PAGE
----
We also discuss how to develop systems and improve services. This was another challenge for me, a push-pull. Because I’m very intuitive, people call me fun-loving, but there is the other side of me (relating back to music, where there are also systems – scales, chord progressions, etc). My friend and businesswoman, Sue Nelson told me that as a business-person you have to be in love with your product and work with a business head, and it made me realise that ‘systems’ are really important.
Especially in my case; because I have an online shop, many of my systems are designed to improve the customer experience. I didn’t mind dealing with my first refund because it gave me an opportunity to discover that my system is working. There’s a metaphor in there somewhere, but efficiency is important to me and Nick.
Your business is just over one year old – in terms of communications, what is your priority right now?
Building a tribe of people who are authentically feeling the vibe of what I’m sharing, trusting me enough to join my tribe, along with developing and creating partnerships. I am loving Instagram, I’m trying to be really heartfelt in my posts. Posting and sharing my message is an important part of my day.
I am planning a photography session and I will be doing more videos, including food and yoga videos. I could do it by myself but collaborating with others brings additional creative input and an added level of professionalism.
Of all your current projects, which are the ones that really excite you?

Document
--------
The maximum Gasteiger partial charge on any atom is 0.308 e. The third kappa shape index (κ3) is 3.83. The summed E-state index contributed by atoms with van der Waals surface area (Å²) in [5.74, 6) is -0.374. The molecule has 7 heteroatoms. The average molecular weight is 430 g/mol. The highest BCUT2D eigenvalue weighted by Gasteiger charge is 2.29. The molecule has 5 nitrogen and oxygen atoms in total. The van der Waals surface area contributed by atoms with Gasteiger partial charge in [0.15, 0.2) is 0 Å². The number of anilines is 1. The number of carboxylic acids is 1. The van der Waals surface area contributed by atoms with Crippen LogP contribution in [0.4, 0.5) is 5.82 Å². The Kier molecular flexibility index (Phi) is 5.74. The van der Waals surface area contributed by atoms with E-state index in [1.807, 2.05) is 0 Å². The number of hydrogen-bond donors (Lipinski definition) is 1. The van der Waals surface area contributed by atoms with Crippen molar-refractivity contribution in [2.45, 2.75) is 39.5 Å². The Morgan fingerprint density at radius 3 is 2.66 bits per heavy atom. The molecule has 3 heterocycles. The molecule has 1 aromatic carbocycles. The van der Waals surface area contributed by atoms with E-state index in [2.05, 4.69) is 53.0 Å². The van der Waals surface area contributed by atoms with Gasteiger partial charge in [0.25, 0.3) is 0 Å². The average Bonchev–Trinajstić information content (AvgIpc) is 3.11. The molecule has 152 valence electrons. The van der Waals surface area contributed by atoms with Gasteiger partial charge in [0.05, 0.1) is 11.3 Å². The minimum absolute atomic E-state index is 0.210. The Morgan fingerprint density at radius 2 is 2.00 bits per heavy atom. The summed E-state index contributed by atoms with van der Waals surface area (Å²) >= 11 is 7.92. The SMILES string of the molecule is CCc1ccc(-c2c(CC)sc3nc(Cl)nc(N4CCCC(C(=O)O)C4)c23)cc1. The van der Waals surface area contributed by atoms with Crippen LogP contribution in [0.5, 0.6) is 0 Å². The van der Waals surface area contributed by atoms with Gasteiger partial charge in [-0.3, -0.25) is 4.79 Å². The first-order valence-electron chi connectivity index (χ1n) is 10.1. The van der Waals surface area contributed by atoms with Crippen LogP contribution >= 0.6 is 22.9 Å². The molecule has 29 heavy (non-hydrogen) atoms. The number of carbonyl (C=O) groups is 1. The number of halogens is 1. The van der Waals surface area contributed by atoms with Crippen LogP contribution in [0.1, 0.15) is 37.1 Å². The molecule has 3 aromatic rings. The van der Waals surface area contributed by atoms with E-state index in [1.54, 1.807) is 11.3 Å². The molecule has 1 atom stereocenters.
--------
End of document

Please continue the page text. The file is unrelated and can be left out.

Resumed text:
Starting to be featured in magazines which, up until now, I have only ever enjoyed reading. Seeing my clothing range featured in OMYoga was like a dream come true. I was excited, thrilled and felt proud of how far I had come, but realised that I can still go so much further. Nick said, “you have no idea what you are capable of”.
The other thing, which is going to become more apparent in our next photo shoot, is using more clients as models. Authenticity is about being real and loving our bodies for what they are, even if some bits are bigger than others. That’s about self-love, the part where you recognise your own beauty, that you are amazing. And that’s where the healthy living and the Amazing You comes from.
So, the other thing I’m looking forward to is the launch of the new clothing collection Pura Vida, which translates as ‘Beautiful Life’ and will be launched in April 2018.
In communications terms, what piece of advice would you give to your 22-year old self?
Dear 22-year-old Natalie,